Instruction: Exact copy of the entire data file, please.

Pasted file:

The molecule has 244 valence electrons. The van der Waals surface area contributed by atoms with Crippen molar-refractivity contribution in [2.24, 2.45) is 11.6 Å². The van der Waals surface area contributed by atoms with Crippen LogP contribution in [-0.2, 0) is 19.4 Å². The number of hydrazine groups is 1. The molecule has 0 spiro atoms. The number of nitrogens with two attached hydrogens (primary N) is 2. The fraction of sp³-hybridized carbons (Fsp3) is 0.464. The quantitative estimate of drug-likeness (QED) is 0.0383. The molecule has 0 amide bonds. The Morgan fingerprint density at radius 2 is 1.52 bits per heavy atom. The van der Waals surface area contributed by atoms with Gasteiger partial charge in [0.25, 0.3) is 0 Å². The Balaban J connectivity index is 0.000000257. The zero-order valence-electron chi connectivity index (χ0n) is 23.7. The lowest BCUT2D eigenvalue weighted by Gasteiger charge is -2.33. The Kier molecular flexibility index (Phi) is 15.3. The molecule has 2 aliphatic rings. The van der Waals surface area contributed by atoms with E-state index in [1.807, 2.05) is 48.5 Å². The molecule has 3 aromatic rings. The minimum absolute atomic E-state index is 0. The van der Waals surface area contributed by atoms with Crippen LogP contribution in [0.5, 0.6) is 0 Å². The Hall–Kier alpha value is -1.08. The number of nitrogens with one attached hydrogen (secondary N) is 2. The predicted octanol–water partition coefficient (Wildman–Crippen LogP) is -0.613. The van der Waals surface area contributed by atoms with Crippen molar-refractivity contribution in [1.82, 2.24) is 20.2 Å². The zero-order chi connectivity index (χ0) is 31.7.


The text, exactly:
The molecule has 244 valence electrons. The van der Waals surface area contributed by atoms with Crippen molar-refractivity contribution in [2.24, 2.45) is 11.6 Å². The van der Waals surface area contributed by atoms with Crippen LogP contribution in [-0.2, 0) is 19.4 Å². The number of hydrazine groups is 1. The molecule has 0 spiro atoms. The number of nitrogens with two attached hydrogens (primary N) is 2. The fraction of sp³-hybridized carbons (Fsp3) is 0.464. The quantitative estimate of drug-likeness (QED) is 0.0383. The molecule has 0 amide bonds. The Morgan fingerprint density at radius 2 is 1.52 bits per heavy atom. The van der Waals surface area contributed by atoms with Gasteiger partial charge in [0.25, 0.3) is 0 Å². The Balaban J connectivity index is 0.000000257. The zero-order valence-electron chi connectivity index (χ0n) is 23.7. The lowest BCUT2D eigenvalue weighted by Gasteiger charge is -2.33. The Kier molecular flexibility index (Phi) is 15.3. The molecule has 2 aliphatic rings. The van der Waals surface area contributed by atoms with E-state index in [1.807, 2.05) is 48.5 Å². The molecule has 3 aromatic rings. The minimum absolute atomic E-state index is 0. The van der Waals surface area contributed by atoms with Crippen LogP contribution in [0.5, 0.6) is 0 Å². The Hall–Kier alpha value is -1.08. The number of nitrogens with one attached hydrogen (secondary N) is 2. The predicted octanol–water partition coefficient (Wildman–Crippen LogP) is -0.613. The van der Waals surface area contributed by atoms with Crippen molar-refractivity contribution in [1.82, 2.24) is 20.2 Å². The zero-order chi connectivity index (χ0) is 31.7.